"The decision on ACTA is a political one and Parliament should keep control over its agenda," argued some members.
Rapporteur David Martin (S&D, UK), had asked the committee to vote on the question due to a perceived lack of support from other political groups within the House.
He also said that if the committee decided not to proceed with the referral recommendation, he would withdraw his initial proposal to prepare an interim report with questions to the European Commission and EU Member States on what steps they would take to implement ACTA.
After the vote, Mr Martin said he would adhere to the previously agreed timetable for parliament's recommendation on whether to say yes or no to ACTA.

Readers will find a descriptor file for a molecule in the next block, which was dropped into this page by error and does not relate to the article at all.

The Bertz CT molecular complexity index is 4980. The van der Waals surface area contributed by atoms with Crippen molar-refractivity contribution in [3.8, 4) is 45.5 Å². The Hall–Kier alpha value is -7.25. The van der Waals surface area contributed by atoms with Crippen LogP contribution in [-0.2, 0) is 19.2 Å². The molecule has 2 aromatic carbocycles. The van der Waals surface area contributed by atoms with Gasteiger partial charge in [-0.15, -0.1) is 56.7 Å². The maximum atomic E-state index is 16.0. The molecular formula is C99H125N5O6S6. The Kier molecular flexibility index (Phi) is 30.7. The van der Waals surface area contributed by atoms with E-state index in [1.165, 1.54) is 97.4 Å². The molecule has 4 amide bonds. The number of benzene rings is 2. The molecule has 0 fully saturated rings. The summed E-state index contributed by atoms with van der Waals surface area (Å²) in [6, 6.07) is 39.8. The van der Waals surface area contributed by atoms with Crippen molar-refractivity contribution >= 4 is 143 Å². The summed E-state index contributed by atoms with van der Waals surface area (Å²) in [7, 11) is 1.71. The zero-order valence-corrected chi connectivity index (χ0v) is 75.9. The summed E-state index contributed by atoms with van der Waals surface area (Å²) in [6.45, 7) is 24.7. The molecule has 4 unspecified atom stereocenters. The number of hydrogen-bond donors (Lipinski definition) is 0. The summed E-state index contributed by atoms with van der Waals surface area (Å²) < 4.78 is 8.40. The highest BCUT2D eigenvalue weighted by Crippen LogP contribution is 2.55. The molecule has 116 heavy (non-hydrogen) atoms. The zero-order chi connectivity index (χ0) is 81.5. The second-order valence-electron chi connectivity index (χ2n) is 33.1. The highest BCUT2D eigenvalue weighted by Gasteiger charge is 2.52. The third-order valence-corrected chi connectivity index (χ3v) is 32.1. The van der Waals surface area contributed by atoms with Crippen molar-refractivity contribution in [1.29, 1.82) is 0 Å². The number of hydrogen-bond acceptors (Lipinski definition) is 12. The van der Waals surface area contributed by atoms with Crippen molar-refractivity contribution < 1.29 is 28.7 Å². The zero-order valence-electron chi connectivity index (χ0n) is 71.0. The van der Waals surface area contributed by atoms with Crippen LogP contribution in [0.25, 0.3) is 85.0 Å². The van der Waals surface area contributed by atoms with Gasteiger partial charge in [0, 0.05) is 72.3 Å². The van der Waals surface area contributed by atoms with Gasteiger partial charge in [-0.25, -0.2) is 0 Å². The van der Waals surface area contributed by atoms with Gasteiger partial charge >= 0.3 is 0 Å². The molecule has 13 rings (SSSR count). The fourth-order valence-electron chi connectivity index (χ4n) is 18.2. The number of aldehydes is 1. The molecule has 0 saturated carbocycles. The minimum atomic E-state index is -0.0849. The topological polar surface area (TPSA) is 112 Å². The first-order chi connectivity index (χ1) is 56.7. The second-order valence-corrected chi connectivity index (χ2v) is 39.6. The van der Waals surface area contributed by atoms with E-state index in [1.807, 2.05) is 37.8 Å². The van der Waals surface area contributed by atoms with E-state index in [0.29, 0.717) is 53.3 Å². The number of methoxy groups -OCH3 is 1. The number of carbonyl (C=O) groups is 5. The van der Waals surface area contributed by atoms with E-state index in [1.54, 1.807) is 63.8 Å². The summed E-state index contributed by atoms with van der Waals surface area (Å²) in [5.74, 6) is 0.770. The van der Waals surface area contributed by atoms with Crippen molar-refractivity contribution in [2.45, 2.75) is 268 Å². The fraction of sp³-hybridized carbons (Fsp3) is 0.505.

Under the proposed ACTA deal, a country may "order an online service provider to disclose expeditiously to a right holder information sufficient to identify a subscriber whose account was allegedly used for infringement." Anti-ACTA activists said that this would be tantamount to forcing ISPs to become the unofficial police of the Internet.
It was this fear that prompted a widespread Stop ACTA campaign that saw thousands of protesters take to the streets across Europe in recent months and caused many E.U. member states to delay or rule-out ratification, despite signing the deal individually in Japan in January.
According to the previously agreed timetable, at the next committee meeting, on 25-26 April Mr Martin will present his recommendation as to whether EP should say yes or no to ACTA.
The final International Trade Committee vote is scheduled for 29-30 May, and Parliament as a whole is to vote on the issue at its June plenary session.